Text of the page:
A - Oh, yeah. Absolutely. It was partly because of them that I got to be Kathy Young...the singer Kathy Young. They definitely know me and are very proud of me. I'm very proud of them. They're great friends.
Q - So, your story is that you went to a dance party that Wink Martindle was hosting on TV. You asked him how to go about making a record? What did he tell you?
A - Not exactly. That's close, but that's not exactly what it was. That's kind of the condensed version. The girls that I'm speaking of, that I went to school with, we were in junior high school. I have wanted to be a singer since I was five years old. I wanted to be a recording artist. I was already a singer. So, I had written to all the recording companies and they had all written back, "Don't call us, we'll call you." But, I found out that I could rent a studio and a band and make a demo record for $225.00. So, that was my focus. I was going to do that, but I was just a normal kid. I didn't have that kind of money. So, the Girls Club that I belonged to, were the kids that I was in school with, decided that they would loan me the money because they had faith in me and I was going to be a recording artists. So, we were having car washes and spaghetti dinners and things like that. I think we had about $175 saved. So, the Girls Club, we all went to the Wink Martindale Show at the Pacific Ocean Park. It was a television show. Frankie Avalon was the star that day. I happened to be sitting where I could look down in the Green Room. So, I saw this gentleman walking around, talking to all the artists, but he wasn't actually with someone. So, after the show, he was out in the amusement park just walking around. When I saw him I just thought, oh my gosh, this person knows people in show business and the recording business. He's the only person I've ever come in contact with 'cause I lived in Long Beach. I knew nobody in Hollywood. I walked straight up to him and said "How do you make a record if you don't know anyone and you don't have any connections? How do you do it?" All of a sudden all the girls from the club surrounded him and he stood there looking at me. He said "Really?" I said "Yes. How do you do it? How do you get an audition?" He said "You really want to be a singer?" I said "No. I am a singer. I'm going to be a recording artist. I just have to find out how to get there." And he just stood there looking at me. My mom came over and asked him if I was bothering him. He said "No. Is she serious?" All the girls said "Yes!" My mom said "Yeah, yeah. She truly is. She's very focused and determined." He stood there and looked at me again and pulled out his wallet and pulled out a business card and handed it to me and said "I have some friends that own a record company. So I'm gonna call them and tell them I heard you sing. I think you're good and they should give you an audition."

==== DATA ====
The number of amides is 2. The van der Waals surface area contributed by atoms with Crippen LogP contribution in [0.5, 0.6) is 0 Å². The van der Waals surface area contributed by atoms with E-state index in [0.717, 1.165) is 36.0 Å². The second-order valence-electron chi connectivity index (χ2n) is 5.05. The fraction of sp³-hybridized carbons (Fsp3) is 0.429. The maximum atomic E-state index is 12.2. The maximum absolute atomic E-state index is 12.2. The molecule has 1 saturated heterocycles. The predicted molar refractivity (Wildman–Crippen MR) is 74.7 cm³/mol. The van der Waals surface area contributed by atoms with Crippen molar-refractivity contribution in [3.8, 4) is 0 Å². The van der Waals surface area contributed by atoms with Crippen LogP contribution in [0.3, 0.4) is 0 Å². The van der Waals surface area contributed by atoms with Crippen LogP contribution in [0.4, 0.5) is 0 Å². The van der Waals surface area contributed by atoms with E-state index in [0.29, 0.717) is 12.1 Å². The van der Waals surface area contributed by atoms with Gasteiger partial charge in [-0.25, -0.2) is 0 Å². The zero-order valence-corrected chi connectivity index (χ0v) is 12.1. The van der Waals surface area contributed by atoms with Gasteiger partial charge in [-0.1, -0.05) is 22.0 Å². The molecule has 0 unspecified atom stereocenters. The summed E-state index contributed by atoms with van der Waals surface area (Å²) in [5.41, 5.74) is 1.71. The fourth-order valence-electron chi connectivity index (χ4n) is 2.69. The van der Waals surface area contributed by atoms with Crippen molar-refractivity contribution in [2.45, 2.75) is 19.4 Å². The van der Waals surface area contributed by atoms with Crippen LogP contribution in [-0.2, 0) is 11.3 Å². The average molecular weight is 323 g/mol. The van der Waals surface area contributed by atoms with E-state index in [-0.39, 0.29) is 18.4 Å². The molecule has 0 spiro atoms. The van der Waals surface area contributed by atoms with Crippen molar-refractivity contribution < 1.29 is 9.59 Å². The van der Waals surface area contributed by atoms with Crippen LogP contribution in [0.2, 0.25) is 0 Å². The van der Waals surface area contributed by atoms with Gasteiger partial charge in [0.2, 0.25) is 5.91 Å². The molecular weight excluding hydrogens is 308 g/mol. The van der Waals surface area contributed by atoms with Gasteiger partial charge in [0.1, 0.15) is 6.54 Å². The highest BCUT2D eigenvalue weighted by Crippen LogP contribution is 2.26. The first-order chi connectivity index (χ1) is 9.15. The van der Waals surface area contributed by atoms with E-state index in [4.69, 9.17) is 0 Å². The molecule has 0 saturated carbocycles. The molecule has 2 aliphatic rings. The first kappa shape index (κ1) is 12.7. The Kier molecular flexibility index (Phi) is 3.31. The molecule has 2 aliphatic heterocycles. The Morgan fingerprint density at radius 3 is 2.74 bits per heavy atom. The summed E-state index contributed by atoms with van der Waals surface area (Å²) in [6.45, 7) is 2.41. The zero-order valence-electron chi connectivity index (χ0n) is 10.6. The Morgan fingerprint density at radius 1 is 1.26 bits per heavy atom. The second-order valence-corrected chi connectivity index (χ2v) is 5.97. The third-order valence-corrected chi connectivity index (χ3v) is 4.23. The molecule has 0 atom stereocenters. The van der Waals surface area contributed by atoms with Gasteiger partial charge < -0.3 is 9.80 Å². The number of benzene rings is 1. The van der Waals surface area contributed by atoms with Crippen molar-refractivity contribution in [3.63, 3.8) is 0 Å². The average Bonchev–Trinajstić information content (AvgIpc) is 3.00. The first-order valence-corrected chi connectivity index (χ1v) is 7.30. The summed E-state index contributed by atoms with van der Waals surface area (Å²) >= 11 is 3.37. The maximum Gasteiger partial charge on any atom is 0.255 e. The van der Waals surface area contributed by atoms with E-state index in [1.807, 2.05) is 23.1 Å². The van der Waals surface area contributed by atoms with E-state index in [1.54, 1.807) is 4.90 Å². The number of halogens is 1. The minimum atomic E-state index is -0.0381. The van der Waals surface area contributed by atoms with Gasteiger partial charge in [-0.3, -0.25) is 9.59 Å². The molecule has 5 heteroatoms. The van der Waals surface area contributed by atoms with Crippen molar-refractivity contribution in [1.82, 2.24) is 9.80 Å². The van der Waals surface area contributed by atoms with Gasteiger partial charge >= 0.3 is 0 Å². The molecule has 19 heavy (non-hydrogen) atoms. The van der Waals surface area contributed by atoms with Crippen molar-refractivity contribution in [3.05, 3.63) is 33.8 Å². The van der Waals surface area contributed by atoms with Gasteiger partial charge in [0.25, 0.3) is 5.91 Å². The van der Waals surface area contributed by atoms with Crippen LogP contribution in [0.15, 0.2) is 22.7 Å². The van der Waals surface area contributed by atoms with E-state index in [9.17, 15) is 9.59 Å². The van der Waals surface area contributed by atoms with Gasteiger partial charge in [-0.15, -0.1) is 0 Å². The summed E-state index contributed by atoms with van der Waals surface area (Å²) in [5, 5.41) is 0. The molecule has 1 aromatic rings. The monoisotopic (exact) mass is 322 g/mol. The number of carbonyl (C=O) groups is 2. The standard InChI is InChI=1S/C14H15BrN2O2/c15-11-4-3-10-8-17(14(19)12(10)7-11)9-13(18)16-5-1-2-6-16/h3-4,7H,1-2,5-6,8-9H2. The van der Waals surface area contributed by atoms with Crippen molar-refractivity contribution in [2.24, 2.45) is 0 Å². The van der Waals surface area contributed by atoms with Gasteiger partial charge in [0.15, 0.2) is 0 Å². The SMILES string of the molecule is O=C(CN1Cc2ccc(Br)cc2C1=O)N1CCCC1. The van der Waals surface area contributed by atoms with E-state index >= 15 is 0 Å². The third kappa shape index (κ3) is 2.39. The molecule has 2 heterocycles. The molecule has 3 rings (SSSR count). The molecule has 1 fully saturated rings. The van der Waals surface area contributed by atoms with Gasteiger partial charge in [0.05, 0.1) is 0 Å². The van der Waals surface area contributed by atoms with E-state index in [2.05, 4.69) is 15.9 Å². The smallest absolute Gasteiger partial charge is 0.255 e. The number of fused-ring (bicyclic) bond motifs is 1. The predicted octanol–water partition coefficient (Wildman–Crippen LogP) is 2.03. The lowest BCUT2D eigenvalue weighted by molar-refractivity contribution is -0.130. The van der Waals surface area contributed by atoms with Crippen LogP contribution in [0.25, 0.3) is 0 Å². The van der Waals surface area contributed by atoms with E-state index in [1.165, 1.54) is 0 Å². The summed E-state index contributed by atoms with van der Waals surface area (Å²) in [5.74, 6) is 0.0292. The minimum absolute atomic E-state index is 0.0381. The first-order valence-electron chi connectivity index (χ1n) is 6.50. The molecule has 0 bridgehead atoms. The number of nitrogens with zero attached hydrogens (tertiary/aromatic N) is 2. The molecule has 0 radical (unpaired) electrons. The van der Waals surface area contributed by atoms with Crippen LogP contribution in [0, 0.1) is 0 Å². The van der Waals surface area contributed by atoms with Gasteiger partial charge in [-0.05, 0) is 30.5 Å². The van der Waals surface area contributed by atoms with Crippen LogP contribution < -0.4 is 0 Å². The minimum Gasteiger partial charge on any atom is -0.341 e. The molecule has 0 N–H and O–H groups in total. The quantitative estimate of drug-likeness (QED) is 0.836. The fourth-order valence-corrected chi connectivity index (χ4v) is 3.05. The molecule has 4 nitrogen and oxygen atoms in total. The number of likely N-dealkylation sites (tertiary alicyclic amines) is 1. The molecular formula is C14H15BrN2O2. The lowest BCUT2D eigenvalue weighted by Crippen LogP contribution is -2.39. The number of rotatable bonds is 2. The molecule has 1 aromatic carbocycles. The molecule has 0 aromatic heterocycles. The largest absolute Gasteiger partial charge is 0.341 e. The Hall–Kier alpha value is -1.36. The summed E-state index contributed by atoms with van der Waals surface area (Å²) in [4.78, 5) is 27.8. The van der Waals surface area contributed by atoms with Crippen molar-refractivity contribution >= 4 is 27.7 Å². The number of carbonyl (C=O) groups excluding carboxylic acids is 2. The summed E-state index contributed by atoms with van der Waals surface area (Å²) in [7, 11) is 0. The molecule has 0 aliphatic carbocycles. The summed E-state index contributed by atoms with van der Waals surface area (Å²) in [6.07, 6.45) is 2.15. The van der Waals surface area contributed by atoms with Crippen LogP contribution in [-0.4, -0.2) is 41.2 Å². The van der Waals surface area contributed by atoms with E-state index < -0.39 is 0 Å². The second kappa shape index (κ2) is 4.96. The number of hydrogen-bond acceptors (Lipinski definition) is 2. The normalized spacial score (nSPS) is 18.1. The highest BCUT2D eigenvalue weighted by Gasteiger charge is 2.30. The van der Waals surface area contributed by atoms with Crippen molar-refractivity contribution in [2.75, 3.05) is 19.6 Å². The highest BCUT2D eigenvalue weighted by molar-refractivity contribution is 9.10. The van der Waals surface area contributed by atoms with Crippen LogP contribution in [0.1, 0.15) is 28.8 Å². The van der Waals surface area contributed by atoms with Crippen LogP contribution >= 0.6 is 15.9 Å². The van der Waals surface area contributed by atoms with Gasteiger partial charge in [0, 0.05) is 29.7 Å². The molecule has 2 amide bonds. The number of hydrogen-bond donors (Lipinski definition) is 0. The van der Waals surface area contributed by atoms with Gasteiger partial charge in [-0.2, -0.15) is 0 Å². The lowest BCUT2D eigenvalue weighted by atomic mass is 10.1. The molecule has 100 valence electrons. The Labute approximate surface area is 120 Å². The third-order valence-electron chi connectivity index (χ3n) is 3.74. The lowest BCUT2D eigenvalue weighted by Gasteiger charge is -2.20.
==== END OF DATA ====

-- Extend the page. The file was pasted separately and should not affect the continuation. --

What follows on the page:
Q - Who was that gentleman?
A - He was Jim Lee. He became my manager and the record producer for Indigo Records.
Q - Indigo Records being the record label he referred you to.
A - Yes.
Q - What a great story that is.